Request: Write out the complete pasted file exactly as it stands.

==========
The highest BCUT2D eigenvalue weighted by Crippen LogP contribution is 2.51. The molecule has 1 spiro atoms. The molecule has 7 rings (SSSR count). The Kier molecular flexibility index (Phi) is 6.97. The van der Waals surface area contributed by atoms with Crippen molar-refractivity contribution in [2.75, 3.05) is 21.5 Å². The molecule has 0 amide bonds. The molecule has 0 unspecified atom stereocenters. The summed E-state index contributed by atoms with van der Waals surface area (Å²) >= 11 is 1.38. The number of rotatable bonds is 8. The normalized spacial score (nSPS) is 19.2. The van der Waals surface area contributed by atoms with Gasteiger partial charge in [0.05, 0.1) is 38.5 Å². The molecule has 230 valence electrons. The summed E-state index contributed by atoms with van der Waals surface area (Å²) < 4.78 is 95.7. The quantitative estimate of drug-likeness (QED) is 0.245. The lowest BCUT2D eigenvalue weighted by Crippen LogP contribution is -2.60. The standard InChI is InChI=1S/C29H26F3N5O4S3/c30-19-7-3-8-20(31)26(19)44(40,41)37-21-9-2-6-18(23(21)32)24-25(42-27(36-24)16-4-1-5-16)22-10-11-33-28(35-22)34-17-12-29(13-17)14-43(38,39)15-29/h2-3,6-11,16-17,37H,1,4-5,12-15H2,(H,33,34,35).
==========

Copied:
The highest BCUT2D eigenvalue weighted by Crippen LogP contribution is 2.51. The molecule has 1 spiro atoms. The molecule has 7 rings (SSSR count). The Kier molecular flexibility index (Phi) is 6.97. The van der Waals surface area contributed by atoms with Crippen molar-refractivity contribution in [2.75, 3.05) is 21.5 Å². The molecule has 0 amide bonds. The molecule has 0 unspecified atom stereocenters. The summed E-state index contributed by atoms with van der Waals surface area (Å²) >= 11 is 1.38. The number of rotatable bonds is 8. The normalized spacial score (nSPS) is 19.2. The van der Waals surface area contributed by atoms with Gasteiger partial charge in [0.05, 0.1) is 38.5 Å². The molecule has 230 valence electrons. The summed E-state index contributed by atoms with van der Waals surface area (Å²) < 4.78 is 95.7. The quantitative estimate of drug-likeness (QED) is 0.245. The lowest BCUT2D eigenvalue weighted by Crippen LogP contribution is -2.60. The standard InChI is InChI=1S/C29H26F3N5O4S3/c30-19-7-3-8-20(31)26(19)44(40,41)37-21-9-2-6-18(23(21)32)24-25(42-27(36-24)16-4-1-5-16)22-10-11-33-28(35-22)34-17-12-29(13-17)14-43(38,39)15-29/h2-3,6-11,16-17,37H,1,4-5,12-15H2,(H,33,34,35).